With voting scheduled to occur on Tuesday – the question locally will largely come down to Measure G. Will Measure G pass? While a two-thirds vote is a high hurdle, I believe that Measure G will narrowly pass for a number of reasons.
First, while there has been a slight uptick in the number of opposition letters in the last two weeks after the announcement that they were launching their official campaign – overall the yes side has an overwhelming advantage of at least a 3 to 1 margin.
Along the same lines, as we have noted a number of times, the one close call, Measure A in 2011 was proceeded by a prolonged period of controversy and we just don’t see it.
Third, and this is probably less important, the few arguments against Measure G that we have seen have had serious factual errors – supporting taxes that cannot be used for school funding and more.
I pulled the last three opposition letters to Measure G in the Enterprise to get a sense for who is writing and what they are arguing..
The first thing I noticed was who the three were: Janet Zwahlen – a past parcel tax opposition leader who was a litigant on the lawsuit. Jose Granda and his wife Imelda. Jose Granda has opposed pretty much every parcel tax and ran for school board several times, finishing relatively low.
While not definitive, who is writing the letters is suggestive that the pool of opposition is not expanding.
Looking at the arguments…
Janet Zwahlen focuses on several points.
First, she argues: “It imposes parcel taxes that never expire and increases every year forever, for generation upon generation.”
It is misleading to suggest that the taxes increase year after year. What the tax does is have an escalator to keep pace with inflation. So the number increases, but if they calibrate it correctly, it simply moves with constant dollars.
“But, those who benefit (all school district employees), even those who make $200,000 a year, and even those on part time jobs are exempt. Is it fair that they can vote for a parcel tax that they do not have to pay?”
Parcel taxes are definitely unfair and there will be a large amount of people who can vote for a parcel tax who won’t pay it. But everyone who makes that argument conveniently forgets that the tax system addresses this point by requiring a two-thirds vote. In essence, it takes two yes votes to equal one no vote.
She adds: “Since landlords no doubt will pass on the tax to renters…”
Except that in multi-family dwellings, each parcel still only pays $200. So if you have 100 units, each unit would be responsible for about $2. Even in rental home, $200 over a year period is less than $20 per month – and given that rents increase about $70 to $100 per year, Measure G is likely not to impact most renters.
Jose Granda writes: “In the past, I ran for the Davis School Board on a platform of fairness and responsibility to the taxpayers; 9,253 Davis voters joined me in opposing Measure E and others. This means that not everyone in Davis agrees with the idea of unfair parcel taxes.”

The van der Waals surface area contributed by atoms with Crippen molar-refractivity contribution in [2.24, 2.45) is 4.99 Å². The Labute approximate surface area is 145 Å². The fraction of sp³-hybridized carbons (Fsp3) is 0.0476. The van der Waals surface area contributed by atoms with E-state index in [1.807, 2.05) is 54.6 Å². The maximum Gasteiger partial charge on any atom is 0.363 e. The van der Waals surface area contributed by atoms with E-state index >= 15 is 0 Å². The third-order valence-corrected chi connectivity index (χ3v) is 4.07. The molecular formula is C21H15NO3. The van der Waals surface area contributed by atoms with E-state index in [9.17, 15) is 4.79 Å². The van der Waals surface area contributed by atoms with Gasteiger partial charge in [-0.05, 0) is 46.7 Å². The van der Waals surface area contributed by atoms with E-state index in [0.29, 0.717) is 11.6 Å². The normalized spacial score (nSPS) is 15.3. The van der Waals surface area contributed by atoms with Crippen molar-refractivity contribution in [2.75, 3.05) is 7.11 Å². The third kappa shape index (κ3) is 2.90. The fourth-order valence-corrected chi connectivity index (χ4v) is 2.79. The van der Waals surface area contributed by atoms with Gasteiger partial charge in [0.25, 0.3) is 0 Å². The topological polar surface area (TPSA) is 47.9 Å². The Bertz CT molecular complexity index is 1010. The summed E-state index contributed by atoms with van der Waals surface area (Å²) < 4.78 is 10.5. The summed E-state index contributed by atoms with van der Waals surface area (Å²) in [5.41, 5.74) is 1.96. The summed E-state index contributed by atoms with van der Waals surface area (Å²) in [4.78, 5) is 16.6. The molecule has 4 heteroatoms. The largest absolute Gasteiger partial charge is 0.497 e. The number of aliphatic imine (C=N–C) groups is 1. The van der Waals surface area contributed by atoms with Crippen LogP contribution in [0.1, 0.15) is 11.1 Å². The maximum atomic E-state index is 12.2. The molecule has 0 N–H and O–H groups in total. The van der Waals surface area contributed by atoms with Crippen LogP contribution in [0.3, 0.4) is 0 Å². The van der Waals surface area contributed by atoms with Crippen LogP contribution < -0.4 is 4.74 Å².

While true, he is ignoring three key facts here. First, parcel taxes have all passed by more than two to one margins. Meaning that while not everyone agrees, the vast majority do. Second, Jose Granda finished poorly in the two races he ran. And third, Jose Granda actually underformed the no on the parcel tax.
He later adds: “I ask those 9,253 voters who believed in me, as well as my opposition to these unfair practices, to go out and vote no on Measure G.”
That’s rather ironic, because those 9253 voters were not enough to defeat the parcel tax in previous years.
Finally, Ms. Granda argues: “It is disingenuous. How can it be that those who benefit from the measure (all school district employees) do not have to pay the parcel tax?”
That seems like a strange argument. Much of the time, the people who benefit directly from taxpayer assistance are not the ones paying the taxes.
She adds, “It is not just for teachers. Measure G makes Davis homeowners and renters pay salary and pension increases for all school district employees!”
“Measure G does not improve instruction. It is an abuse of the good heart of Davis homeowners, who in the past have supported temporarily parcel taxes to help with state budget shortfalls. Measure G has no time limit, it is forever and it has no limit on the cost to you either. It increases every year and without a time limit, the accumulative amount is unlimited. It is not fair to ask homeowners and renters to pay for the salary increases and pensions of all district employees at an increasing rate every year and forever. This makes Measure G the most expensive parcel tax ever in Davis history.”
There is a lot to unpack here. Again, the number increases, but it is calibrated to inflation. The voters always have the option of voting to repeal the parcel tax.
She argues in several places, “Throwing money like this does not make better staff, better teachers or better schools.”
That’s a debatable point. There are several factors here. First, there is at least a reasonable chance that without Measure G passing, the district decides to make cuts to program. Second, the alternative is that they allow teacher compensation to continue to lag which when more senior teachers retire, could result in a large number of teachers leaving.
That doesn’t guarantee that schools will get worse – but certainly that is not helpful.
For the most part the arguments against the tax remain focused on the inherent unfairness of parcel taxes, the size and cost of the parcel tax, and things like exemptions and the fact that it doesn’t expire.
At this point, we just don’t see a lot of opposition to the measure coming out of the woodwork and it looks like it should pass – albeit narrowly.
—David M. Greenwald reporting